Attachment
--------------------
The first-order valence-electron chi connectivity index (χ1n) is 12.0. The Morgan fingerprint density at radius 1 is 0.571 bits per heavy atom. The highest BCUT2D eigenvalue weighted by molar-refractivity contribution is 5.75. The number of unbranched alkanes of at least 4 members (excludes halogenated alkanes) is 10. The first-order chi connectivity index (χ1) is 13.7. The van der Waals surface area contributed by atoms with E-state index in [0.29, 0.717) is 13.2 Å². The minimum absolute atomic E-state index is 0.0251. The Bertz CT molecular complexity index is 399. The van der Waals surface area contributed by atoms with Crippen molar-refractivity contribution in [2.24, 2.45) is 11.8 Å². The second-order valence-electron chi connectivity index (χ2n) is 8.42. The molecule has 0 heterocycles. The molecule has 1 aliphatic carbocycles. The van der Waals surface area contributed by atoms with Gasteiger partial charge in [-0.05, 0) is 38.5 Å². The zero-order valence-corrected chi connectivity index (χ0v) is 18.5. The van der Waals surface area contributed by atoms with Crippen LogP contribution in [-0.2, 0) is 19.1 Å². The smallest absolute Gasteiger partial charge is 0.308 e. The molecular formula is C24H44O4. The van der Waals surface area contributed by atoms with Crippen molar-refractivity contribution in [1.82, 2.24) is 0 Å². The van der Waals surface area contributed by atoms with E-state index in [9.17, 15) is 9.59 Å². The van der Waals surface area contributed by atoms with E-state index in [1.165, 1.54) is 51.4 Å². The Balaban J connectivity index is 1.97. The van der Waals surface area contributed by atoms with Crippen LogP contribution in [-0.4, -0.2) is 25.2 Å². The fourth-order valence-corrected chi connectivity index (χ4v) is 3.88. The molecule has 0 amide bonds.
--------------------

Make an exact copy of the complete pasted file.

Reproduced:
The first-order valence-electron chi connectivity index (χ1n) is 12.0. The Morgan fingerprint density at radius 1 is 0.571 bits per heavy atom. The highest BCUT2D eigenvalue weighted by molar-refractivity contribution is 5.75. The number of unbranched alkanes of at least 4 members (excludes halogenated alkanes) is 10. The first-order chi connectivity index (χ1) is 13.7. The van der Waals surface area contributed by atoms with E-state index in [0.29, 0.717) is 13.2 Å². The minimum absolute atomic E-state index is 0.0251. The Bertz CT molecular complexity index is 399. The van der Waals surface area contributed by atoms with Crippen molar-refractivity contribution in [2.24, 2.45) is 11.8 Å². The second-order valence-electron chi connectivity index (χ2n) is 8.42. The molecule has 0 heterocycles. The molecule has 1 aliphatic carbocycles. The van der Waals surface area contributed by atoms with Gasteiger partial charge in [-0.05, 0) is 38.5 Å². The zero-order valence-corrected chi connectivity index (χ0v) is 18.5. The van der Waals surface area contributed by atoms with Crippen LogP contribution in [-0.2, 0) is 19.1 Å². The smallest absolute Gasteiger partial charge is 0.308 e. The molecular formula is C24H44O4. The van der Waals surface area contributed by atoms with Crippen molar-refractivity contribution in [1.82, 2.24) is 0 Å². The van der Waals surface area contributed by atoms with E-state index in [9.17, 15) is 9.59 Å². The van der Waals surface area contributed by atoms with E-state index in [1.165, 1.54) is 51.4 Å². The Balaban J connectivity index is 1.97. The van der Waals surface area contributed by atoms with Crippen LogP contribution in [-0.4, -0.2) is 25.2 Å². The fourth-order valence-corrected chi connectivity index (χ4v) is 3.88. The molecule has 0 amide bonds.